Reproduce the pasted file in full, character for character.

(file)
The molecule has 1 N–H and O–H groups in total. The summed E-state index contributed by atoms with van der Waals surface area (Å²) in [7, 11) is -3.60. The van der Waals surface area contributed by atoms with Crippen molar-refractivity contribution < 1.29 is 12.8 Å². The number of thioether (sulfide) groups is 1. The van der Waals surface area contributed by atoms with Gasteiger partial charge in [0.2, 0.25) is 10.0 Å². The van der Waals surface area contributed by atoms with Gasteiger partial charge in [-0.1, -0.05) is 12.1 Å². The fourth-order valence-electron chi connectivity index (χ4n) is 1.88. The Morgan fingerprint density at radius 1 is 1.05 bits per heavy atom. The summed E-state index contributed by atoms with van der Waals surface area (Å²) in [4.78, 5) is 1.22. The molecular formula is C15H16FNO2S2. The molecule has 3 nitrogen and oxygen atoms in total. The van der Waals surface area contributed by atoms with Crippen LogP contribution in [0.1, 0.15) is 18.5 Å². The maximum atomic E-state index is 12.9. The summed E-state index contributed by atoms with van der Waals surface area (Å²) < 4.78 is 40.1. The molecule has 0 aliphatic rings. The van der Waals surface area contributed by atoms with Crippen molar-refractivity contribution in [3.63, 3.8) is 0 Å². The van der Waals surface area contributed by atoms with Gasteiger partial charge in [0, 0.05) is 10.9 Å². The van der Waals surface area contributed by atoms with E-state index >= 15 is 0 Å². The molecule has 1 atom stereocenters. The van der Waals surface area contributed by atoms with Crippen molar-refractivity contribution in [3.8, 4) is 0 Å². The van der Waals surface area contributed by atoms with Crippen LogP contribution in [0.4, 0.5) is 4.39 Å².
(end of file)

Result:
The molecule has 1 N–H and O–H groups in total. The summed E-state index contributed by atoms with van der Waals surface area (Å²) in [7, 11) is -3.60. The van der Waals surface area contributed by atoms with Crippen molar-refractivity contribution < 1.29 is 12.8 Å². The number of thioether (sulfide) groups is 1. The van der Waals surface area contributed by atoms with Gasteiger partial charge in [0.2, 0.25) is 10.0 Å². The van der Waals surface area contributed by atoms with Gasteiger partial charge in [-0.1, -0.05) is 12.1 Å². The fourth-order valence-electron chi connectivity index (χ4n) is 1.88. The Morgan fingerprint density at radius 1 is 1.05 bits per heavy atom. The summed E-state index contributed by atoms with van der Waals surface area (Å²) in [4.78, 5) is 1.22. The molecular formula is C15H16FNO2S2. The molecule has 3 nitrogen and oxygen atoms in total. The van der Waals surface area contributed by atoms with Crippen LogP contribution in [0.1, 0.15) is 18.5 Å². The maximum atomic E-state index is 12.9. The summed E-state index contributed by atoms with van der Waals surface area (Å²) < 4.78 is 40.1. The molecule has 0 aliphatic rings. The van der Waals surface area contributed by atoms with Crippen molar-refractivity contribution in [3.63, 3.8) is 0 Å². The van der Waals surface area contributed by atoms with Gasteiger partial charge in [0, 0.05) is 10.9 Å². The van der Waals surface area contributed by atoms with E-state index >= 15 is 0 Å². The molecule has 1 atom stereocenters. The van der Waals surface area contributed by atoms with Crippen molar-refractivity contribution in [3.8, 4) is 0 Å². The van der Waals surface area contributed by atoms with Crippen LogP contribution in [0.4, 0.5) is 4.39 Å².